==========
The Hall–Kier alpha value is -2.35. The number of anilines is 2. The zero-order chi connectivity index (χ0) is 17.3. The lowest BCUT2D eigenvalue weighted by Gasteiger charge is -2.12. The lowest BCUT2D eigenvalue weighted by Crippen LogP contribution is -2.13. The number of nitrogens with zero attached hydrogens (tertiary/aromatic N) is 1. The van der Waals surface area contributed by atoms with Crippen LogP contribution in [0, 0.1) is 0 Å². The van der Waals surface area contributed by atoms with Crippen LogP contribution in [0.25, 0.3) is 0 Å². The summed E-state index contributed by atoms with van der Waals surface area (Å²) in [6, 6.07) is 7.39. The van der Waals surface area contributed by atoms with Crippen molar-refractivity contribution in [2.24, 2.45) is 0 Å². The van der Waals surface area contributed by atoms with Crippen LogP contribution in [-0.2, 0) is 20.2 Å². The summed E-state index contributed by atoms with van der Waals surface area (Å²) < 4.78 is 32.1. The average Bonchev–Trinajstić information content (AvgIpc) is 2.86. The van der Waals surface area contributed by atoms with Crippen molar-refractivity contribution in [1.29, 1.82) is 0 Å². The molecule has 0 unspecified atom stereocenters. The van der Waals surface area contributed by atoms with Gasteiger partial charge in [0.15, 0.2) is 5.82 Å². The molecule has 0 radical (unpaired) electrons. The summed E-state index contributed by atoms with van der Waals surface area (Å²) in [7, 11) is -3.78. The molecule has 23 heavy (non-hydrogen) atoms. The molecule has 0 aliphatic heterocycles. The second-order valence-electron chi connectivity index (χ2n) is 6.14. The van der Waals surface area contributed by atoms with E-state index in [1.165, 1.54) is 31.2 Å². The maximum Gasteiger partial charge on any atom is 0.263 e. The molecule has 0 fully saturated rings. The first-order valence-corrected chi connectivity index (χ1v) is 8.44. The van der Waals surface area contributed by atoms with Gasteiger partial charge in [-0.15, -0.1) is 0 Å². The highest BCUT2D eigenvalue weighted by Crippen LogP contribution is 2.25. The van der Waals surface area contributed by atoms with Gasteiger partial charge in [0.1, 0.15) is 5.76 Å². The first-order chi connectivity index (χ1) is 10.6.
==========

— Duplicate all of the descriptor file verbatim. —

The Hall–Kier alpha value is -2.35. The number of anilines is 2. The zero-order chi connectivity index (χ0) is 17.3. The lowest BCUT2D eigenvalue weighted by Gasteiger charge is -2.12. The lowest BCUT2D eigenvalue weighted by Crippen LogP contribution is -2.13. The number of nitrogens with zero attached hydrogens (tertiary/aromatic N) is 1. The van der Waals surface area contributed by atoms with Crippen LogP contribution in [0, 0.1) is 0 Å². The van der Waals surface area contributed by atoms with Crippen LogP contribution in [0.25, 0.3) is 0 Å². The summed E-state index contributed by atoms with van der Waals surface area (Å²) in [6, 6.07) is 7.39. The van der Waals surface area contributed by atoms with Crippen molar-refractivity contribution in [2.24, 2.45) is 0 Å². The van der Waals surface area contributed by atoms with Crippen LogP contribution in [-0.2, 0) is 20.2 Å². The summed E-state index contributed by atoms with van der Waals surface area (Å²) < 4.78 is 32.1. The average Bonchev–Trinajstić information content (AvgIpc) is 2.86. The van der Waals surface area contributed by atoms with Crippen molar-refractivity contribution in [1.29, 1.82) is 0 Å². The molecule has 0 unspecified atom stereocenters. The van der Waals surface area contributed by atoms with Gasteiger partial charge in [0.15, 0.2) is 5.82 Å². The molecule has 0 radical (unpaired) electrons. The summed E-state index contributed by atoms with van der Waals surface area (Å²) in [7, 11) is -3.78. The molecule has 23 heavy (non-hydrogen) atoms. The molecule has 0 aliphatic heterocycles. The second-order valence-electron chi connectivity index (χ2n) is 6.14. The van der Waals surface area contributed by atoms with E-state index in [1.165, 1.54) is 31.2 Å². The maximum Gasteiger partial charge on any atom is 0.263 e. The molecule has 0 fully saturated rings. The first-order valence-corrected chi connectivity index (χ1v) is 8.44. The van der Waals surface area contributed by atoms with Gasteiger partial charge in [-0.15, -0.1) is 0 Å². The highest BCUT2D eigenvalue weighted by Crippen LogP contribution is 2.25. The van der Waals surface area contributed by atoms with Gasteiger partial charge in [0.1, 0.15) is 5.76 Å². The first-order chi connectivity index (χ1) is 10.6.